A Guided Tour of My Bashrc

Thu, May 11, 2017

So anyone who knows me will know that I love tools that are configured with dotfiles. Generally I find these tools are more powerful and faster than their (generally) graphical counterparts. I love dotfiles so much that I even wrote a tool to help me manage them: [DFM](https://github.com/chasinglogic/dfm). With all that said I’ve spent many years and hours tweaking my dotfiles and after sharing them with my good friend Chas Busenburg he remarked at how much useful stuff was in my bashrc. I had never really thought about it, I see it as piles of hacks and duct tape, but it does have quite a few useful functions and tricks probably unknown to many Bash users / enthusiasts. So it is on that note that I welcome you to the guided tour of my bashrc. If you’re looking for the full version for reference you can find it with the rest of my dotfiles [here](https://github.com/chasinglogic/dotfiles).

Basic options.

  # -*- mode: sh -*-

This simple line makes Emacs read .bashrc in sh-mode. (Basically it makes my text editor use proper syntax highlighting etc.).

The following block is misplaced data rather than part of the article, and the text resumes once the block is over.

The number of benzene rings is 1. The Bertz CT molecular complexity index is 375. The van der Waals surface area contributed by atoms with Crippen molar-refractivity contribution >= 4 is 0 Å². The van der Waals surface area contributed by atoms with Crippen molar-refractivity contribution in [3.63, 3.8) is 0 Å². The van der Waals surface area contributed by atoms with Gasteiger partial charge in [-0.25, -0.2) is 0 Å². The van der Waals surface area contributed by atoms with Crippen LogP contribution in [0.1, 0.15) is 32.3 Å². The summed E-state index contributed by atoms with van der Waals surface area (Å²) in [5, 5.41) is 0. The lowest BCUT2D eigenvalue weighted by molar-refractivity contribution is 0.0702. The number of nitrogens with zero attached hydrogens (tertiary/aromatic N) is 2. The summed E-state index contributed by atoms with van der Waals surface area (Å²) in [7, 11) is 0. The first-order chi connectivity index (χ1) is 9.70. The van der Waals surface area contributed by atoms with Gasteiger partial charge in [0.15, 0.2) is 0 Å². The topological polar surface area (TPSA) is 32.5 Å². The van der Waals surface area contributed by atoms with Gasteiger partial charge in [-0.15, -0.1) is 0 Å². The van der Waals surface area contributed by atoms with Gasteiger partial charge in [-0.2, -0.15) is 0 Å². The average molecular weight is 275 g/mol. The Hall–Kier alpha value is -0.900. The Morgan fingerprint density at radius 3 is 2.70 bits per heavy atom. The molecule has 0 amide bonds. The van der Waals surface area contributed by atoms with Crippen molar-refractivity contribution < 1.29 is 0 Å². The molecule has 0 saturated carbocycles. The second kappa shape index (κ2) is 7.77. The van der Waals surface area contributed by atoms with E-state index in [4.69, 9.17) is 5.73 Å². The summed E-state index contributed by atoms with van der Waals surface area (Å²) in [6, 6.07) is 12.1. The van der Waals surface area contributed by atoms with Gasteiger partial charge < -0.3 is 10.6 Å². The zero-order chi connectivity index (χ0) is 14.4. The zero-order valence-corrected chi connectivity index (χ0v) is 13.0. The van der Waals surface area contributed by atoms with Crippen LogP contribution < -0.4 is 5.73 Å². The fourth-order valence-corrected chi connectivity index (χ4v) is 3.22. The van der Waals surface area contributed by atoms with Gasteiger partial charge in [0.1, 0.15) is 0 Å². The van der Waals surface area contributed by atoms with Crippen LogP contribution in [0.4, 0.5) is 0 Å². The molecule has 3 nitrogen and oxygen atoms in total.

HISTCONTROL=ignoreboth

This makes bash ignore duplicate lines and lines that begin with a space when adding commands to the history. The reason this is useful is if I run `sl` 15 times before I finally get it correct and run `ls` I really don’t need 15 `sl` entries.

  HISTSIZE=2000

`HISTFILESIZE` and `HISTSIZE` basically do the same thing, they tell bash to store X commands in the history. `HISTFILESIZE` is the number of lines to keep and `HISTSIZE` is the number of commands to keep. I’ve never found a situation where these aren’t identical but I’m sure it exists.

  shopt -s histappend

This makes it so bash keeps adding to the History file and only truncates when the `HISTFILESIZE` is reached.

  shopt -s checkwinsize

Bash when in interactive mode keeps two variables which indicate the size of the window. These are `COLS` (width) and `ROWS` (height). Some commands use these to determine how to fill the screen. This option simply says to update these values after every command is run.

  export LANG="en_US.UTF-8"